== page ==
If one looks at population and consumption as cultural systems, then both cultural systems (North and South) are unsustainable and both have to change. There is a political economy of fertility and a political economy of consumption, and we need to look at decoupling decisions of fertility and consumption from their cultural context. How to effect this decoupling is another matter?
It may be by accepting the notion of biophysical limits, coupled with the idea of carrying capacity, at different scales, locally, regionally, nationally and globally may go some way, as Dale suggested. I disagree, however, that we should wait until we approach important boundaries, because of threshold effects leading to collapse, foreclosing off future options. As well, given the increasing interlocutory effects and the absence of feedback loops until we reach or near threshold, there must be a better way, given human ingenuity and innovation. I feel that Vitousek's work is a powerful metaphor, coupled with the concept of limits to the biosphere for getting people to look at their position within the world they inhabit, with the message that we are appropriating one-third to one-half of terrestrial NPP. Christine, can you provide a brief summary and reference of Pauley's findings for marine systems. It seems as if psychologically we can accept physical limits of the planet easier than accepting the concept of any limits on human behaviour!
Another speaker at IUCN, Tariq Banuri from the Sustainable Development Policy Institute at Islambad, stated that land reform was male-dominated, and now perhaps, sustainable development is male-dominated. He suggested that the conflict in ways of thinking is also an impediment, in that the hypermasculine way of thinking is what has sustained past and current development.
Dale Rothman raised an important point in item 5, in terms of approaches that have the broadest impact. There is an inverse relationship between a woman's education and the number, spacing and timing of her children. Similarly, there is an inverse relationship between a mother's education and infant mortality.
It seems to me that we are dealing with issues of scale, space and place when we talk about population and consumption. All of which are underpinned by cultural systems and values.
Greetings (and by the way I now have a copy of Ann's discussion document). I think we are slipping into an imprecise use of language that will cause us problems later on: "urban" and "high consumption per capita" are not equivalent terms, and I will need more evidence than I have seen so far to accept that they are even empirically linked. On the surface, a good high-density city (and I am NOT talking about undefined suburban sprawl) can allow significantly reduced consumption, e.g. good public transit and walking replacing private cars, much better thermal efficiency of multi-unit buildings with common walls, direct human (granted, the indirect impacts have a larger weight) impact of X people concentrated into a small area rather than spread over a whole regional ecosystem, etc. Frequently in this discussion we will be using gut feelings about what "feels right" as a model for a sustainable system. This is right and good, and I will do it too. At the moment I am sharing a 20 m2 apartment in a ten-storey building in the centre of a city of a million people. Compared with my life in Canada (which is moderately frugal), I have a much reduced impact on the earth here - no car, no lawnmower, no air condicioner, etc., etc., at no reduction in quality of life (museums, theatres, plazas all within walking distance etc.).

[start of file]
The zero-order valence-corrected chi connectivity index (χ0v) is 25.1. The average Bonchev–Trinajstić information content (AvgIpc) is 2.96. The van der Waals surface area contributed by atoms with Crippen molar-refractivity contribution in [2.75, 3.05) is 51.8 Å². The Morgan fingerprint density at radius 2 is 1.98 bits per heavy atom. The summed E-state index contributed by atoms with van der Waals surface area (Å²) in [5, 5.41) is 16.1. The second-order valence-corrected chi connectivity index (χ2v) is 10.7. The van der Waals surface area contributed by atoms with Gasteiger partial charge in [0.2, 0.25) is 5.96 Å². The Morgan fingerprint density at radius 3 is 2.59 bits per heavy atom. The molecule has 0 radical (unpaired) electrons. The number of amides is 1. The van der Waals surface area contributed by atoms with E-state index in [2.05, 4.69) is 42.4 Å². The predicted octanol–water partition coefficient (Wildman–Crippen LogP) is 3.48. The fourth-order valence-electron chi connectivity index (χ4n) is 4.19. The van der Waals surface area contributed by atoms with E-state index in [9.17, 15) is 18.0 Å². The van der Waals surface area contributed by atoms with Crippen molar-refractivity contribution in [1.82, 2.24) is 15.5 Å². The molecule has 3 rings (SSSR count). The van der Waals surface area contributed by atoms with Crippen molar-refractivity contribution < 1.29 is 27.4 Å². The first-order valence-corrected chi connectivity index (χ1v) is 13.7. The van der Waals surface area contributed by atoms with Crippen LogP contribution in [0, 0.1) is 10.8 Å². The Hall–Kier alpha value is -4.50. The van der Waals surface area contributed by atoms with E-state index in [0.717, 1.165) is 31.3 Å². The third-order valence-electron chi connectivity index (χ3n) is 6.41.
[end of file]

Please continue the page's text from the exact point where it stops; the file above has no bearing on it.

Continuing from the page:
I don't imagine many members of this group will share my enthusiasm for city life, and that's fine. However, to the extent that gut-level feelings inform our thoughts (and that's inevitable), we should have our guts talk to each other.
Finally, if I am NOT allowed dense cities in my vision of a sustainable world, then I agree that the world is already vastly overpopulated, as the impact on biodiversity of current urban populations being re-distributed into low-density rural areas is too horrible to contemplate.
Thanks to everyone for an interesting discussion so far.
In her last email, Ann asked me to report on Pauly's findings for marine cosystems that complement Vitousek et al.'s findings for terrestrial NPP. The reference is D. Pauly and V. Christensen, "Primary production required to sustain global fisheries' published in Nature, vol. 374, March 16, 1995, pp. 255-257. (See also Pauly, "One hundred million tonnes of fish, and fisheries research" Fisheries Research 25 (1996) 25-38). Pauly and Christensen report that the primary production required (PPR) to sustain the world's fisheries is 8% of global aquatic primary production. This global average, however, masks some significant ranges, particulary with respect to the impact of our fisheries on the continental shelves. Pauly and Christensen place the PPR for continental shelves at 25-35% as compared to the much lower 2% PPR for open ocean systems.
I want to pursue the idea that we need to tackle consumption in industrialized countries and that we need to "decouple" consumption from notions of well-being. If we measure well-being with health indicators, WHO data suggest a leveling off of life expectancy gains and other social and health indicators beyond $10,000 per annum (figures in "international dollars" based on purchasing power). This suggests that significant decreases in the consumption patterns of the "developed" world would not necessarily lead to a commensurate decrease in either population health or individual well-being if the quality of the social environment were maintained. The most commonly cited example of this data in action is the Indian region of Kerala where residents have achieved "First World" levels in a variety of social indicators (female literacy and life expectancy are two examples) with a fraction of the First World consumption levels and resultant "ecological footprint". Our challenge in the industrialized world becomes to discover the human needs fulfilled by consumption and to explore how they might otherwise be satisfied.
A research group at UBC, the Task Force on Healthy and Sustainable Communities, has been exploring the idea of "social caring capacity", or what we at the Institute have called "resocialization", where social capital is used to substitute for the natural capital consumed in economic activities. Social capital refers to a whole collection of characteristics of a social grouping or community - its resilience in adapting to change, systems of governance, education, personal interactions, informal economy activities, etc.